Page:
General Session Keynote
Monday, March 2, 8:30 - 10:00 AM
Executive Director, College Promise Campaign
Making and Keeping the College Promise for the 21st Century
The College Promise movement has experienced a groundswell of support in recent years, with a 250 percent increase in the number of local and state programs since the campaign launched in 2015. Today, more than 330 local communities in 47 states and 29 statewide Promise programs have dramatically increased College Promise opportunities for their residents, with an additional 257 local programs in vetting. America’s community colleges have assumed a leadership position in this effort to deliver the promise of dramatically increasing college affordability and support for U.S. students. While a Promise can be made, keeping the promise depends on design, innovation, and commitment to achieve sustainable, evidence-based results in access, completion, transfer, and workforce success. This keynote address will capture the Promise vision to empower youth and adults to reach their potential, eliminate barriers to opportunity, and build successful pathways to and through the middle class in the 21st century.
Dr. Martha Kanter leads the College Promise Campaign, a national nonpartisan initiative to increase college access, affordability, quality, and completion. To expand the social, economic, and civic mobility of Americans, the Campaign supports College Promise programs in more than 331 communities across 47 states and in 29 entire states since its launch in September 2015. Kanter specializes in policy efforts to identify and apply evidence-based education interventions, financing models, and behavioral incentives to raise America’s high school and college graduation rates. She also serves as a Distinguished Senior Fellow at New York University’s Steinhardt Institute for Higher Education Policy.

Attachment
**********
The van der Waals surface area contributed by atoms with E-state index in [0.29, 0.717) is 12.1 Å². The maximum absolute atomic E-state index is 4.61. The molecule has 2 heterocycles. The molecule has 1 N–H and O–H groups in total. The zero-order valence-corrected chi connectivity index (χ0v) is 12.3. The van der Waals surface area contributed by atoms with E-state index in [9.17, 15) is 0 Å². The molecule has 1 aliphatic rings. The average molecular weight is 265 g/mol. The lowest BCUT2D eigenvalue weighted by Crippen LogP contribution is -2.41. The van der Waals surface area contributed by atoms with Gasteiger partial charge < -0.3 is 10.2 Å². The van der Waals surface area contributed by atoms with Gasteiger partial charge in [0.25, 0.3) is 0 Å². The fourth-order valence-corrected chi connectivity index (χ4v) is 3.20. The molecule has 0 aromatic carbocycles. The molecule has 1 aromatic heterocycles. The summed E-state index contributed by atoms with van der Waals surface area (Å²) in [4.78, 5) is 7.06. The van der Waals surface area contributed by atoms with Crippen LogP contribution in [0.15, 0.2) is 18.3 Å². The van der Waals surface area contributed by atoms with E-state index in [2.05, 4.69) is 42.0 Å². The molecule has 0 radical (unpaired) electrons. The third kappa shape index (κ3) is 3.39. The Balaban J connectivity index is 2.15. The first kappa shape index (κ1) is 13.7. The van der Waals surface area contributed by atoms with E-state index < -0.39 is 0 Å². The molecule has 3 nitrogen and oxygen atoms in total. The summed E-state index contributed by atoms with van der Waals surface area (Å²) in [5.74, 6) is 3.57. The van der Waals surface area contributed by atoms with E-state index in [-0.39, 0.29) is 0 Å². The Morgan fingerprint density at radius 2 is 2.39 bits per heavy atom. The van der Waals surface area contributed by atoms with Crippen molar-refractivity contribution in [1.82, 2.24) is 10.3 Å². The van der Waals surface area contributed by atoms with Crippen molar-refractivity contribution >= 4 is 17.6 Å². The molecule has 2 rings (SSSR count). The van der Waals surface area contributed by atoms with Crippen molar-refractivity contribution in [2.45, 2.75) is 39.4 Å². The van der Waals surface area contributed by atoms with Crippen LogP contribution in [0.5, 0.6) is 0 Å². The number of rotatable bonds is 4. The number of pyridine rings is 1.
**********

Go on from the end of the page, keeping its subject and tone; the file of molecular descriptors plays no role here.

From 2009-2013, Kanter served President Obama as the U.S. Under Secretary of Education, overseeing all federal postsecondary statutory, regulatory, and administrative policies and programs for the U.S. Department of Education. She led the successful implementation of the Direct Student Loan program, resulting in a 50 percent increase in college enrollment for low-income Pell grant recipients from 6 million to more than 9 million students.
From 1993-2009, Kanter served as President of De Anza College and then Chancellor of the Foothill-De Anza Community College District in Silicon Valley, California. She holds a B.A. in sociology from Brandeis University, an M.Ed. from Harvard University, and an Ed.D. from the University of San Francisco. Her education career began in the 9th grade teaching reading at the South End House in Boston followed by teaching economically disadvantaged high school students in a church basement.